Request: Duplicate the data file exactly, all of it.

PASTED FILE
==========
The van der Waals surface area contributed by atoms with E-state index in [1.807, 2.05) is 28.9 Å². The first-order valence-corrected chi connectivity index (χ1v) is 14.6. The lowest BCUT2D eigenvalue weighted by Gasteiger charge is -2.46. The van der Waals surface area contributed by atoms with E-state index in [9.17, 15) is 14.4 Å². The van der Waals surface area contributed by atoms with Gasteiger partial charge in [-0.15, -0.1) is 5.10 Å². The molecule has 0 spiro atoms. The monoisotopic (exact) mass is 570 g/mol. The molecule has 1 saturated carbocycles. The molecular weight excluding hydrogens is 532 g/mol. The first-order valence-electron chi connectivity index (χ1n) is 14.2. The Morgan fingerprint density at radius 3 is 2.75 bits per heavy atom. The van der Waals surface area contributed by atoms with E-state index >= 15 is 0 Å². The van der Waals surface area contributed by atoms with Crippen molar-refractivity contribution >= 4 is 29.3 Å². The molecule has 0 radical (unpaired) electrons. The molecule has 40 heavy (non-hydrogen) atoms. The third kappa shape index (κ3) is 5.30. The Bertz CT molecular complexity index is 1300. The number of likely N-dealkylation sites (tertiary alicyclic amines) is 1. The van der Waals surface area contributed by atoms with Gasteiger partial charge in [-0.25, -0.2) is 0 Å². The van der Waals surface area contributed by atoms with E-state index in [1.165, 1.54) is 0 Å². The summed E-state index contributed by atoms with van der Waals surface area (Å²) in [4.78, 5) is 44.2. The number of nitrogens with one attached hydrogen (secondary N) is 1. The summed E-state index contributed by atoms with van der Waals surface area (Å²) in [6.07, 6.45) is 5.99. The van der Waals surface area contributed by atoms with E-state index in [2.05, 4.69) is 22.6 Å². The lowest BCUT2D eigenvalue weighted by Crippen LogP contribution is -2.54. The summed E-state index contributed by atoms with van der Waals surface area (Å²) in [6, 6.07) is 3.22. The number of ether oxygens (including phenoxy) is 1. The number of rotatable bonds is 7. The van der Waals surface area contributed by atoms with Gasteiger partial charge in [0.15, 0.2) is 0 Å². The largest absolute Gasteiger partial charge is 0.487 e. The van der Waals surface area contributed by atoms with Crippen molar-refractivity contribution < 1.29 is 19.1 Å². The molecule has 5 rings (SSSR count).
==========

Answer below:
The van der Waals surface area contributed by atoms with E-state index in [1.807, 2.05) is 28.9 Å². The first-order valence-corrected chi connectivity index (χ1v) is 14.6. The lowest BCUT2D eigenvalue weighted by Gasteiger charge is -2.46. The van der Waals surface area contributed by atoms with E-state index in [9.17, 15) is 14.4 Å². The van der Waals surface area contributed by atoms with Gasteiger partial charge in [-0.15, -0.1) is 5.10 Å². The molecule has 0 spiro atoms. The monoisotopic (exact) mass is 570 g/mol. The molecule has 1 saturated carbocycles. The molecular weight excluding hydrogens is 532 g/mol. The first-order valence-electron chi connectivity index (χ1n) is 14.2. The Morgan fingerprint density at radius 3 is 2.75 bits per heavy atom. The van der Waals surface area contributed by atoms with E-state index >= 15 is 0 Å². The van der Waals surface area contributed by atoms with Crippen molar-refractivity contribution >= 4 is 29.3 Å². The molecule has 0 radical (unpaired) electrons. The molecule has 40 heavy (non-hydrogen) atoms. The third kappa shape index (κ3) is 5.30. The Bertz CT molecular complexity index is 1300. The number of likely N-dealkylation sites (tertiary alicyclic amines) is 1. The van der Waals surface area contributed by atoms with Gasteiger partial charge in [-0.25, -0.2) is 0 Å². The van der Waals surface area contributed by atoms with E-state index in [1.165, 1.54) is 0 Å². The summed E-state index contributed by atoms with van der Waals surface area (Å²) in [4.78, 5) is 44.2. The number of nitrogens with one attached hydrogen (secondary N) is 1. The summed E-state index contributed by atoms with van der Waals surface area (Å²) in [6.07, 6.45) is 5.99. The van der Waals surface area contributed by atoms with E-state index in [2.05, 4.69) is 22.6 Å². The lowest BCUT2D eigenvalue weighted by Crippen LogP contribution is -2.54. The summed E-state index contributed by atoms with van der Waals surface area (Å²) in [6, 6.07) is 3.22. The number of ether oxygens (including phenoxy) is 1. The number of rotatable bonds is 7. The van der Waals surface area contributed by atoms with Gasteiger partial charge in [0.15, 0.2) is 0 Å². The largest absolute Gasteiger partial charge is 0.487 e. The van der Waals surface area contributed by atoms with Crippen molar-refractivity contribution < 1.29 is 19.1 Å². The molecule has 5 rings (SSSR count).